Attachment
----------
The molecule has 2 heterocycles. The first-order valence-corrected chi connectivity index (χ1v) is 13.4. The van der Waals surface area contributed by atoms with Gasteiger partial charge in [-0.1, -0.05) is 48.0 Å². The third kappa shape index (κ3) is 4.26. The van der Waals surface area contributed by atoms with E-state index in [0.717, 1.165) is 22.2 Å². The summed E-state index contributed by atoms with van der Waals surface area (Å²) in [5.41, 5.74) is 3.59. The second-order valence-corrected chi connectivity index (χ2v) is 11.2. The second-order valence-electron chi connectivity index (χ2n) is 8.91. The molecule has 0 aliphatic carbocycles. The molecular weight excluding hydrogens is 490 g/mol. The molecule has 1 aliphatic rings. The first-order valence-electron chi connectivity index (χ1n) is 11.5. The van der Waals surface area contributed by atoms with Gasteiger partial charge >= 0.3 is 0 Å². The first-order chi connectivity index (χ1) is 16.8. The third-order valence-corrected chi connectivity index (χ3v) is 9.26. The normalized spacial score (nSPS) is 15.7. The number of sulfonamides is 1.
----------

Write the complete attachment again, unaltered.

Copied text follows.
The molecule has 2 heterocycles. The first-order valence-corrected chi connectivity index (χ1v) is 13.4. The van der Waals surface area contributed by atoms with Gasteiger partial charge in [-0.1, -0.05) is 48.0 Å². The third kappa shape index (κ3) is 4.26. The van der Waals surface area contributed by atoms with E-state index in [0.717, 1.165) is 22.2 Å². The summed E-state index contributed by atoms with van der Waals surface area (Å²) in [5.41, 5.74) is 3.59. The second-order valence-corrected chi connectivity index (χ2v) is 11.2. The second-order valence-electron chi connectivity index (χ2n) is 8.91. The molecule has 0 aliphatic carbocycles. The molecular weight excluding hydrogens is 490 g/mol. The molecule has 1 aliphatic rings. The first-order valence-electron chi connectivity index (χ1n) is 11.5. The van der Waals surface area contributed by atoms with Gasteiger partial charge >= 0.3 is 0 Å². The first-order chi connectivity index (χ1) is 16.8. The third-order valence-corrected chi connectivity index (χ3v) is 9.26. The normalized spacial score (nSPS) is 15.7. The number of sulfonamides is 1.